Question was originally posted on Reddit.
Wishing to be a digital nomad and committing yourself to actualising your dream are two distinctive circumstances, held delicately with a fine thread of reality and delusional, makeshift world you live in.
The majority of us envied a nomad’s lifestyle, but how often do we give ourselves excuses to avoid making difficult decisions of letting go one too many obsessions (i.e. dream car, watches) and possessions (i.e. white picket fences, cars, favourite belonging).
The truth is, it’s never been easy. Nothing ever is. And being a digital nomad is not all bed and roses.
Seasoned nomads could easily have testified on their hardships if they had the chance. So here are some valuable experiences you can learn from these nomads.
[Note: There’s no one hard and fast rule to defining ‘failure.’ Like this Reddit comment, it’s up to different individuals to entirely set their own benchmarks of making it or going home]
The Nomad who never fails to hustle even at the end of his sharing…
I’m a digital nomad in Chiang Mai who moved to Samui last year for 4 months, made a little money with my freelance work, but ended up moving back to USA, and working a low pay IT position for 6 months, saved most every penny, and now I just came back 2 months ago but when I was at home in USA for those 6+ months, I was learning all the ways to make money online (freelancing).
Now I live in Chiang Mai with guaranteed freelance income, with that being said, it’s a small amount of money (perfect for Thailand) but I also have a masters degree in finance and worked at a law firm for 2 years before coming to Thailand last year.
I’ve come across ‘some’ simple legal freelance work, (scanning legal documents for specific information) but would love to connect with someone over here doing legal work as that is my only professional experience, this is sort of my resume, would you by chance have some extra work or clients I could help you with?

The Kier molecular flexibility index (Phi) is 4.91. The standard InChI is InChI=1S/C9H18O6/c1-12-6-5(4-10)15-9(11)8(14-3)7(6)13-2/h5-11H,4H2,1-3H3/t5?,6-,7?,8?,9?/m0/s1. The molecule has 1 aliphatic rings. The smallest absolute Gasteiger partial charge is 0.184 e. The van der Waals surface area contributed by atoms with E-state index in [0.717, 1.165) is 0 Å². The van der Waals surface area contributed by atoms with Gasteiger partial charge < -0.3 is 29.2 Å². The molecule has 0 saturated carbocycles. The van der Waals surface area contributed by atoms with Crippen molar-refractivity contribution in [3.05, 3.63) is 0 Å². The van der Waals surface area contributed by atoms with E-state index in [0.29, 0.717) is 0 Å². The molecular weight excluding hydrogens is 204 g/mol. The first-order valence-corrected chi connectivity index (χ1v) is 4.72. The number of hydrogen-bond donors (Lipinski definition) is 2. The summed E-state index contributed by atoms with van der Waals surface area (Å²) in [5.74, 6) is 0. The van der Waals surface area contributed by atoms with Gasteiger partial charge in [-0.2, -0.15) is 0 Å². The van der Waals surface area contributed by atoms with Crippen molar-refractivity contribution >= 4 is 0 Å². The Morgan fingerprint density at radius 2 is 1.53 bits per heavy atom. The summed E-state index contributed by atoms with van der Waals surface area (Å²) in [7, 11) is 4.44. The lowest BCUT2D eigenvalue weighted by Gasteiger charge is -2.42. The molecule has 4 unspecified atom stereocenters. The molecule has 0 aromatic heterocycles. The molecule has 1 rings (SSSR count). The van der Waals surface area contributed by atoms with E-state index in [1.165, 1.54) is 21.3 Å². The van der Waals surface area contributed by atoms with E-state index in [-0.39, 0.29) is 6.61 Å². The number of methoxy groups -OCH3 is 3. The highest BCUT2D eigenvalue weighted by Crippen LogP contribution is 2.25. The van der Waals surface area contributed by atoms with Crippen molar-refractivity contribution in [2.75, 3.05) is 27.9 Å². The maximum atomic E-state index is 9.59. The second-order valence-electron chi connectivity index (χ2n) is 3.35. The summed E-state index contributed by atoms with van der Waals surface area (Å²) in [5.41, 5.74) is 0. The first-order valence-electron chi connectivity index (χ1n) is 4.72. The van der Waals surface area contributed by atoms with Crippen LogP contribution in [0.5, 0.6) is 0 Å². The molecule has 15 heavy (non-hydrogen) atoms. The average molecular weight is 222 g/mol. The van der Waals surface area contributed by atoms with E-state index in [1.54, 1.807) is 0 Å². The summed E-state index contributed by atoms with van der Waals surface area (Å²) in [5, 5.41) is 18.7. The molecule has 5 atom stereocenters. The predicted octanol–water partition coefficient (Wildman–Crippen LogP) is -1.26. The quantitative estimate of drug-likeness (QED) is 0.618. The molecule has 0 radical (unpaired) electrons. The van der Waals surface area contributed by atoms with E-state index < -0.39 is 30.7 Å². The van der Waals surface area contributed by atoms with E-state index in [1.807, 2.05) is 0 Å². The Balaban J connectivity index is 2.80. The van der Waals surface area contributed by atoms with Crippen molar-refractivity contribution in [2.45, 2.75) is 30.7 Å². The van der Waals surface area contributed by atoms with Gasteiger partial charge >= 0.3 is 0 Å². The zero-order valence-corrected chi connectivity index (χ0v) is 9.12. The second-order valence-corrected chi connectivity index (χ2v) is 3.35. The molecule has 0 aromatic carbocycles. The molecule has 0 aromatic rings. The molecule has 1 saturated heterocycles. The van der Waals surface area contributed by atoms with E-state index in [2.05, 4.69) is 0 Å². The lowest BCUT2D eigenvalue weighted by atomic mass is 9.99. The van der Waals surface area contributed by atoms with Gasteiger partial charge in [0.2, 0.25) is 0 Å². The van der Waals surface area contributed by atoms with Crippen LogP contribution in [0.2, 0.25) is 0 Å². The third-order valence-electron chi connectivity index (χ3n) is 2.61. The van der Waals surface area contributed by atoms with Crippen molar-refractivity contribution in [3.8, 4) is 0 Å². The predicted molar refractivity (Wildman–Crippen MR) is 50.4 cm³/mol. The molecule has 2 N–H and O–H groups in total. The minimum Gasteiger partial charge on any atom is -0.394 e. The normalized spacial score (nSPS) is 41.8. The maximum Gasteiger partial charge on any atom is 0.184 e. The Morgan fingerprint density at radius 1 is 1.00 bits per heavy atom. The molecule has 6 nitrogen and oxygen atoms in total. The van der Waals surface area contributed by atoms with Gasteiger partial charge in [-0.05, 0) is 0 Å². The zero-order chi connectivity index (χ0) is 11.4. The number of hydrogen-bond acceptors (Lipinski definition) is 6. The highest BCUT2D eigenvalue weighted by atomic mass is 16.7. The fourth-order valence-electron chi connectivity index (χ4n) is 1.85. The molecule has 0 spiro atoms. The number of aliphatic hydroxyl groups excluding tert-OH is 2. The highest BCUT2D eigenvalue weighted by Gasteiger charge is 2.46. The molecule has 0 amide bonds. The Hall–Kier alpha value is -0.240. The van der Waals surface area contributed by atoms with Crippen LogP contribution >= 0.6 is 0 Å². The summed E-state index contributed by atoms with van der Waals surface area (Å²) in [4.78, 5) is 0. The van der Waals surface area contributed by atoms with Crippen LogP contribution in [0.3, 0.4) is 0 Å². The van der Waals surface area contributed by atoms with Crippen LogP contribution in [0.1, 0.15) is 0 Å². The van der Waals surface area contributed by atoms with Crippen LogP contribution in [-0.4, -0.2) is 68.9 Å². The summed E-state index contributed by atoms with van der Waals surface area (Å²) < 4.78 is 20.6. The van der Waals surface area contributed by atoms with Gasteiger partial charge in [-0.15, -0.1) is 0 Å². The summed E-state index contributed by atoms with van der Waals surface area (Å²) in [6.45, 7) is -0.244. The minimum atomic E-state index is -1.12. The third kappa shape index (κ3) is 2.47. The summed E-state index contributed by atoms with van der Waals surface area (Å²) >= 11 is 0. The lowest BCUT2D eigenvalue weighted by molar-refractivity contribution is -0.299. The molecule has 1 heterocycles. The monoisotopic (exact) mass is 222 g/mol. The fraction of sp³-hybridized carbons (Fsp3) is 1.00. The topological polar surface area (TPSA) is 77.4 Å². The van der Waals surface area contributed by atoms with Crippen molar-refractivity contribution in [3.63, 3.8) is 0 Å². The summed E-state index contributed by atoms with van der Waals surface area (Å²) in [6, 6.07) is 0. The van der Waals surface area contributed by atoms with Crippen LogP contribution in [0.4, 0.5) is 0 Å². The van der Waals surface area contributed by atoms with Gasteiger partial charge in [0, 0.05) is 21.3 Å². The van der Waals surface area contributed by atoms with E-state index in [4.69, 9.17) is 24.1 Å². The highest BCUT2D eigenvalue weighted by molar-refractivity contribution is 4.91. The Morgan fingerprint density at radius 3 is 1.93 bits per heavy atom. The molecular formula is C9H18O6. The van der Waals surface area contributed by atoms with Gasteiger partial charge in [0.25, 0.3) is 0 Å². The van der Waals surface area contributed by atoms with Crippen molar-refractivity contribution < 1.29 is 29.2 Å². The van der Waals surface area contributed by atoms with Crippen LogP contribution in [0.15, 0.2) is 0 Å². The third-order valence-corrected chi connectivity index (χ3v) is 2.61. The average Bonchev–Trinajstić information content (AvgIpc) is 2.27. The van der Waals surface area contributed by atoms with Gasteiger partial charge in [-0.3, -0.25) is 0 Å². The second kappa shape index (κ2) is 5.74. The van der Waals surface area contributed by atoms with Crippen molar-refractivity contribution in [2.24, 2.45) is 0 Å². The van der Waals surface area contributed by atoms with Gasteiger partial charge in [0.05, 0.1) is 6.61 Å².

The Nomad who’s optimistic and positively encouraging…
Yeah, I’d have to define “fail” and/or “do not make it”. Still, I think I’m open to leaving it up to the ex-digital nomads to define it themselves.
- Maybe they ran out of money and felt like they had to go back and get a job.
- Maybe they got sick of travel and wanted to build a business that wasn’t held back by it.
- Maybe they just always viewed it as a gap-year, and were happy to get back to “real life”
I’m open to all of those. I can tell you my bias – rather than being a cautionary tale, my guess is it would be motivating for those looking to try. They’d get to hear from people who went through their “worst case scenario” and see it’s not really that bad.
The Nomad who got scammed and went into desperation…
Not digital nomad but I am friends with a french ex-accountant that started a french restaurant in Saigon and got scammed out of his ownership by his local business partner. He was living on French unemployment benefits so no real financial stress there.
I would never start a physical world business in places like Vietnam unless your project has the budget for the best possible legal advice and you are covered in both the legal and bribery sense.
At the restaurant there worked a French waiter, 50 something year old guy. Got divorced back home and running from alimony / child payment / debt. Made exactly the same as other waiters, about $200. Those are the real sob stories here.
The Nomad who really got hit by a train and had his legs amputated…
I met a (homeless vagrant type) guy in Sicily who had no legs. This was probably 4 years ago when I was in college and knew nothing about what a digital nomad was.
He said he went was en route to Malta to start an online gambling website when he got his legs clipped off by a train. I didn’t really believe him, but, whenever I read a thread that talks about the “failures” I can’t help but wonder if he is an example of such a dubious fate.
Even though some of these stories are pretty scary and offputting, take these as valuable lessons you can learn from those who have been there and done that. After all, what are these experts for, if they’re not your mentor.
On a lighter note, if you really want to make a change to your lifestyle and still pursue a life of work and travel, let us help you achieve it. We can’t promise there won’t be challenges ahead, but for sure, your route to success will be LESS scarier and LESS uncertain.
PS: We can get you hired in Kuala Lumpur, Bangkok, Jakarta, Singapore and Vietnam (these locations for now). Stay tuned with us for other countries 🙂